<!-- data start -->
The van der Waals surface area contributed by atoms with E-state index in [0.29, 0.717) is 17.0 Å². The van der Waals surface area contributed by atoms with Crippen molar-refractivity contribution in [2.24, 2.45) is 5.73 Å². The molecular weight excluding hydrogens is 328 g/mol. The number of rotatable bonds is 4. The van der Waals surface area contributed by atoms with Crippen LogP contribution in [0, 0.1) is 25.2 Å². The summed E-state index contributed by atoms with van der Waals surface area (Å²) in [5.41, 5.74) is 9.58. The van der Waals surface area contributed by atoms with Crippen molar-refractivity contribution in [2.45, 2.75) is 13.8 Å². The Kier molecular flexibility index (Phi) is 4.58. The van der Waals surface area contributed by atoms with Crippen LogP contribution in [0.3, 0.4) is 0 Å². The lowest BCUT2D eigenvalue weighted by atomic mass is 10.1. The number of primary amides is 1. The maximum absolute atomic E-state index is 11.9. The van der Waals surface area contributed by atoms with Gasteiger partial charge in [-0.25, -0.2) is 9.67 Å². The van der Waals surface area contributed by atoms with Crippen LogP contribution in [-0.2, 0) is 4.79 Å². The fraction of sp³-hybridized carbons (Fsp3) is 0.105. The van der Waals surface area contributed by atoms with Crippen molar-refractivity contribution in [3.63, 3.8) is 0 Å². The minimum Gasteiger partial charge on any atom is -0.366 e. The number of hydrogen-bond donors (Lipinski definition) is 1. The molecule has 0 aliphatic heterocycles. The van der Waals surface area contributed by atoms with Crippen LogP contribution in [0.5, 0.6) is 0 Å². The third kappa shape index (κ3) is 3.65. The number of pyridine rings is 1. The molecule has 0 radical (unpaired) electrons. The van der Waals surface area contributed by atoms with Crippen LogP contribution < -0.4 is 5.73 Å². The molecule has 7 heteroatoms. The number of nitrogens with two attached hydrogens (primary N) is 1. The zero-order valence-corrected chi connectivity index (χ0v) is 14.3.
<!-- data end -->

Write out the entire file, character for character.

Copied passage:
The van der Waals surface area contributed by atoms with E-state index in [0.29, 0.717) is 17.0 Å². The van der Waals surface area contributed by atoms with Crippen molar-refractivity contribution in [2.24, 2.45) is 5.73 Å². The molecular weight excluding hydrogens is 328 g/mol. The number of rotatable bonds is 4. The van der Waals surface area contributed by atoms with Crippen LogP contribution in [0, 0.1) is 25.2 Å². The summed E-state index contributed by atoms with van der Waals surface area (Å²) in [5.41, 5.74) is 9.58. The van der Waals surface area contributed by atoms with Crippen molar-refractivity contribution in [2.45, 2.75) is 13.8 Å². The Kier molecular flexibility index (Phi) is 4.58. The van der Waals surface area contributed by atoms with Crippen LogP contribution in [0.3, 0.4) is 0 Å². The lowest BCUT2D eigenvalue weighted by atomic mass is 10.1. The number of primary amides is 1. The maximum absolute atomic E-state index is 11.9. The van der Waals surface area contributed by atoms with Gasteiger partial charge in [-0.25, -0.2) is 9.67 Å². The van der Waals surface area contributed by atoms with Crippen LogP contribution in [-0.2, 0) is 4.79 Å². The fraction of sp³-hybridized carbons (Fsp3) is 0.105. The van der Waals surface area contributed by atoms with Crippen molar-refractivity contribution in [3.63, 3.8) is 0 Å². The minimum Gasteiger partial charge on any atom is -0.366 e. The number of hydrogen-bond donors (Lipinski definition) is 1. The molecule has 0 aliphatic heterocycles. The van der Waals surface area contributed by atoms with Crippen LogP contribution in [0.5, 0.6) is 0 Å². The third kappa shape index (κ3) is 3.65. The number of pyridine rings is 1. The molecule has 0 radical (unpaired) electrons. The van der Waals surface area contributed by atoms with Crippen LogP contribution < -0.4 is 5.73 Å². The molecule has 7 heteroatoms. The number of nitrogens with two attached hydrogens (primary N) is 1. The zero-order valence-corrected chi connectivity index (χ0v) is 14.3.